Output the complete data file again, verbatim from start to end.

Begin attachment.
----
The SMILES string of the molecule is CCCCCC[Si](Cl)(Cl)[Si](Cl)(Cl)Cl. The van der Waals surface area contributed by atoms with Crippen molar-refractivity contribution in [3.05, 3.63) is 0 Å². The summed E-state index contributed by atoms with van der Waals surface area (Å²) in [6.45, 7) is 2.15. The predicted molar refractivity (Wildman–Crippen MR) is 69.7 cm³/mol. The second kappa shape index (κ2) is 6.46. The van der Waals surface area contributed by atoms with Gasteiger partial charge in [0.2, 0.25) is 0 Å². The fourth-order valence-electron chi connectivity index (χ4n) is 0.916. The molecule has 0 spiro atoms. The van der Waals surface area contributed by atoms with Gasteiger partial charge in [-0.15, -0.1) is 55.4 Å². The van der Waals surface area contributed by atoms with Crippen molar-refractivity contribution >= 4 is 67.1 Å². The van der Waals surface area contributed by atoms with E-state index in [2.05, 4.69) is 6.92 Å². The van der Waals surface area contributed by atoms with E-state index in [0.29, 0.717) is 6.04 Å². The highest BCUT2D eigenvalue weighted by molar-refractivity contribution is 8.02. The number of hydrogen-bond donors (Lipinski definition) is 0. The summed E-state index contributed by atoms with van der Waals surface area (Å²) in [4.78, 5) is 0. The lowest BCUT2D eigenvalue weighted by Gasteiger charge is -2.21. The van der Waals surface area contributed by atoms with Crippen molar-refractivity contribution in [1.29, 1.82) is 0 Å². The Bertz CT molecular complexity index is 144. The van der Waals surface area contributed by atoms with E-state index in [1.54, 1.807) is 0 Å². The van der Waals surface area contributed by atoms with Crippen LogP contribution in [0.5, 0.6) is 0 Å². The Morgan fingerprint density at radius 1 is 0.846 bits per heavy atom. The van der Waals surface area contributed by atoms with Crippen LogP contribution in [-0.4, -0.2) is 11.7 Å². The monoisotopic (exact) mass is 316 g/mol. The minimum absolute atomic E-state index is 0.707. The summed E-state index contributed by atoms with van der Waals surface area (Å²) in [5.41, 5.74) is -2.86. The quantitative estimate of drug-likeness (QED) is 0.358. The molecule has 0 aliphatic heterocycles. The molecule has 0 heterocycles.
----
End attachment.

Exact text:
The SMILES string of the molecule is CCCCCC[Si](Cl)(Cl)[Si](Cl)(Cl)Cl. The van der Waals surface area contributed by atoms with Crippen molar-refractivity contribution in [3.05, 3.63) is 0 Å². The summed E-state index contributed by atoms with van der Waals surface area (Å²) in [6.45, 7) is 2.15. The predicted molar refractivity (Wildman–Crippen MR) is 69.7 cm³/mol. The second kappa shape index (κ2) is 6.46. The van der Waals surface area contributed by atoms with Gasteiger partial charge in [0.2, 0.25) is 0 Å². The fourth-order valence-electron chi connectivity index (χ4n) is 0.916. The molecule has 0 spiro atoms. The van der Waals surface area contributed by atoms with Gasteiger partial charge in [-0.15, -0.1) is 55.4 Å². The van der Waals surface area contributed by atoms with Crippen molar-refractivity contribution >= 4 is 67.1 Å². The van der Waals surface area contributed by atoms with E-state index in [2.05, 4.69) is 6.92 Å². The van der Waals surface area contributed by atoms with E-state index in [0.29, 0.717) is 6.04 Å². The highest BCUT2D eigenvalue weighted by molar-refractivity contribution is 8.02. The number of hydrogen-bond donors (Lipinski definition) is 0. The summed E-state index contributed by atoms with van der Waals surface area (Å²) in [4.78, 5) is 0. The lowest BCUT2D eigenvalue weighted by Gasteiger charge is -2.21. The van der Waals surface area contributed by atoms with Crippen molar-refractivity contribution in [1.29, 1.82) is 0 Å². The Bertz CT molecular complexity index is 144. The van der Waals surface area contributed by atoms with E-state index in [1.54, 1.807) is 0 Å². The van der Waals surface area contributed by atoms with Crippen LogP contribution in [0.5, 0.6) is 0 Å². The Morgan fingerprint density at radius 1 is 0.846 bits per heavy atom. The van der Waals surface area contributed by atoms with Crippen LogP contribution in [-0.4, -0.2) is 11.7 Å². The monoisotopic (exact) mass is 316 g/mol. The minimum absolute atomic E-state index is 0.707. The summed E-state index contributed by atoms with van der Waals surface area (Å²) in [5.41, 5.74) is -2.86. The quantitative estimate of drug-likeness (QED) is 0.358. The molecule has 0 aliphatic heterocycles. The molecule has 0 heterocycles.